How Clubfoot treatment can be FUN!

What? How can clubfoot treatment be fun!?
I’m writing this blog post for the expecting parents who may have recently found out that their baby will be born with clubfoot. I know how scared you feel and how worried you must be for your baby. I’ve been there. (You can read about our experience here). My daughter was born with bilateral clubfoot and we are currently in the 12-hour wear phase of our treatment. It is definitely a long, hard road at times – If I didn’t mention that aspect of the treatment I think I’d be lying. At the same time, like any situation, it is so important to find the good aspects of a difficult time.
Let me start by saying that thanks to medical advances and incredible doctors (specifically, those who have been trained in the Ponseti method) our clubfoot babies can receive excellent and extremely successful treatment. That being said, I want to encourage you by telling you some of the good things you may experience during your child’s clubfoot journey!

1. Your baby will most likely want lots of extra cuddles and snuggles after cast changes. Yes, it is difficult to see them uncomfortable and fussy, but those extra cuddles and lots of loving will mean so much to you as parents.
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2. You will have the opportunity to meet lots of other clubfoot moms, dads, and babies who have gone through what you’re going through! It is so good to know that you’re not alone and talk to other parents about the journey if you have questions or concerns. I have met several parents of babies with clubfoot and this journey would be a lot more difficult without them!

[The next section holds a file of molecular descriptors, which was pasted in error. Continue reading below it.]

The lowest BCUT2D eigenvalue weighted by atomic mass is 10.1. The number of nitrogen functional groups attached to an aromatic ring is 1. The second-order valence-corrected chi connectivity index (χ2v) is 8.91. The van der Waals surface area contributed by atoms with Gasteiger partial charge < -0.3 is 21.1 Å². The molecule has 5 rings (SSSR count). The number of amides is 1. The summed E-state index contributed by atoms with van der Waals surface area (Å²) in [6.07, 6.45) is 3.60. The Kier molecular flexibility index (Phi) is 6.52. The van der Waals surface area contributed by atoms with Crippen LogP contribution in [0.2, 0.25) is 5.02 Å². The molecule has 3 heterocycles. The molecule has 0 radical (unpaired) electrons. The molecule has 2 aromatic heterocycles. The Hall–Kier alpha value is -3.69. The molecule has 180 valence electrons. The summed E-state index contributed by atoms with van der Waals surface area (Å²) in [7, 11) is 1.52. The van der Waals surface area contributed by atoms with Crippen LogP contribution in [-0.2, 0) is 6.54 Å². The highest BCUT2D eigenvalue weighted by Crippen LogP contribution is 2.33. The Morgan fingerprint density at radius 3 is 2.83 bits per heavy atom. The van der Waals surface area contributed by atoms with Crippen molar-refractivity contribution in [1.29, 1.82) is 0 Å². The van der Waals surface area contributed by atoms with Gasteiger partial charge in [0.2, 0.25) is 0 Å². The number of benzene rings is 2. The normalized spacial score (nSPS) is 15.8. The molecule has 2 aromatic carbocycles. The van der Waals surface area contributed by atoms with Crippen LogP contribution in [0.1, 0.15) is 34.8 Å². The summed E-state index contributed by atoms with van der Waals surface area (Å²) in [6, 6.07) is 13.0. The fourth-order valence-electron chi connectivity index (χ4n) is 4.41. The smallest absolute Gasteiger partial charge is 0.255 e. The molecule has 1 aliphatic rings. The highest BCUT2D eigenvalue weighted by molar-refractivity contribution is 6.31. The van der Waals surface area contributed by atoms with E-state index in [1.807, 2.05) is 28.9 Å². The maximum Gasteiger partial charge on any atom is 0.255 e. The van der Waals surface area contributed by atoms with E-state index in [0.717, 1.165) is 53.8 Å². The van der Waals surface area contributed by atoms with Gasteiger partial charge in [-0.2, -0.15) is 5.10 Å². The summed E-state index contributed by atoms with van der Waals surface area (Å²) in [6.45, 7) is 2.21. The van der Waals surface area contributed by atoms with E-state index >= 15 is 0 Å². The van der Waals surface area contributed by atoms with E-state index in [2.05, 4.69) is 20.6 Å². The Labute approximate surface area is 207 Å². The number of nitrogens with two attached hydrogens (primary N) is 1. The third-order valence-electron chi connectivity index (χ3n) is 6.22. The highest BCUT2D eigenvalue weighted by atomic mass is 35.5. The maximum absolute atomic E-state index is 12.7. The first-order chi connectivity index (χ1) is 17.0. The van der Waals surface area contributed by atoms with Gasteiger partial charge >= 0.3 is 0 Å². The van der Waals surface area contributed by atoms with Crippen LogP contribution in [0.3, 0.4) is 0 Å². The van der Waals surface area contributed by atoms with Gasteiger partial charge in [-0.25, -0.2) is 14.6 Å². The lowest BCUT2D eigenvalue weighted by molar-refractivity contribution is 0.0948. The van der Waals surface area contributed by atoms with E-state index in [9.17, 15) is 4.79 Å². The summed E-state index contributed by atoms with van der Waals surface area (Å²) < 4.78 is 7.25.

3. You can dress up the casts and make them fun! (Yes, even for boys!!) We used cute little leg warmers, coband wrap, and cute socks to dress the casts up. Before my daughter was born, I was so worried that people would stare and ask me questions about her casts. Well, they did – but instead of being embarrassed or ashamed, I would happily tell them about my daughter’s condition and use the opportunity to spread clubfoot awareness. We rarely (if ever) encountered people who were rude about my daughter wearing casts on her legs. No one thought she fell down the stairs or that I did something wrong (irrational as it sounds, those were some of my fears). People were, for the most part, genuinely curious and had very kind responses.